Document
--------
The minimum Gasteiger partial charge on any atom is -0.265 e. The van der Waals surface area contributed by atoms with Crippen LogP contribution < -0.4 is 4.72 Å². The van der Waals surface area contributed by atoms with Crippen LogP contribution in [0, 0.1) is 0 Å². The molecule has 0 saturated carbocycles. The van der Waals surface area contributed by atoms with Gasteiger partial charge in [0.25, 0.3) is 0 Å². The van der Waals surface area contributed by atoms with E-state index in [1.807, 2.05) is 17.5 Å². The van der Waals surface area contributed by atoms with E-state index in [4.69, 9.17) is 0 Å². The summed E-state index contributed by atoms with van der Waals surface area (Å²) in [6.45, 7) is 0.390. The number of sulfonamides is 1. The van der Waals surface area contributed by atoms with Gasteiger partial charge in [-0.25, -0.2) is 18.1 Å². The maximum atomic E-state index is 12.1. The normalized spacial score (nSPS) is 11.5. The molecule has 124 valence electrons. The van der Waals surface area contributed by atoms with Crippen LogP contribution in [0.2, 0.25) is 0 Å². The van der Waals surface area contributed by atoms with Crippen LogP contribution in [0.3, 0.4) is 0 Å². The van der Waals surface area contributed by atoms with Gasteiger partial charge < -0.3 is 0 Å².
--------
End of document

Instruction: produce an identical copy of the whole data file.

The minimum Gasteiger partial charge on any atom is -0.265 e. The van der Waals surface area contributed by atoms with Crippen LogP contribution < -0.4 is 4.72 Å². The van der Waals surface area contributed by atoms with Crippen LogP contribution in [0, 0.1) is 0 Å². The molecule has 0 saturated carbocycles. The van der Waals surface area contributed by atoms with Gasteiger partial charge in [0.25, 0.3) is 0 Å². The van der Waals surface area contributed by atoms with E-state index in [1.807, 2.05) is 17.5 Å². The van der Waals surface area contributed by atoms with E-state index in [4.69, 9.17) is 0 Å². The summed E-state index contributed by atoms with van der Waals surface area (Å²) in [6.45, 7) is 0.390. The number of sulfonamides is 1. The van der Waals surface area contributed by atoms with Gasteiger partial charge in [-0.25, -0.2) is 18.1 Å². The maximum atomic E-state index is 12.1. The normalized spacial score (nSPS) is 11.5. The molecule has 124 valence electrons. The van der Waals surface area contributed by atoms with Crippen LogP contribution in [0.2, 0.25) is 0 Å². The van der Waals surface area contributed by atoms with Crippen LogP contribution in [0.3, 0.4) is 0 Å². The van der Waals surface area contributed by atoms with Gasteiger partial charge < -0.3 is 0 Å².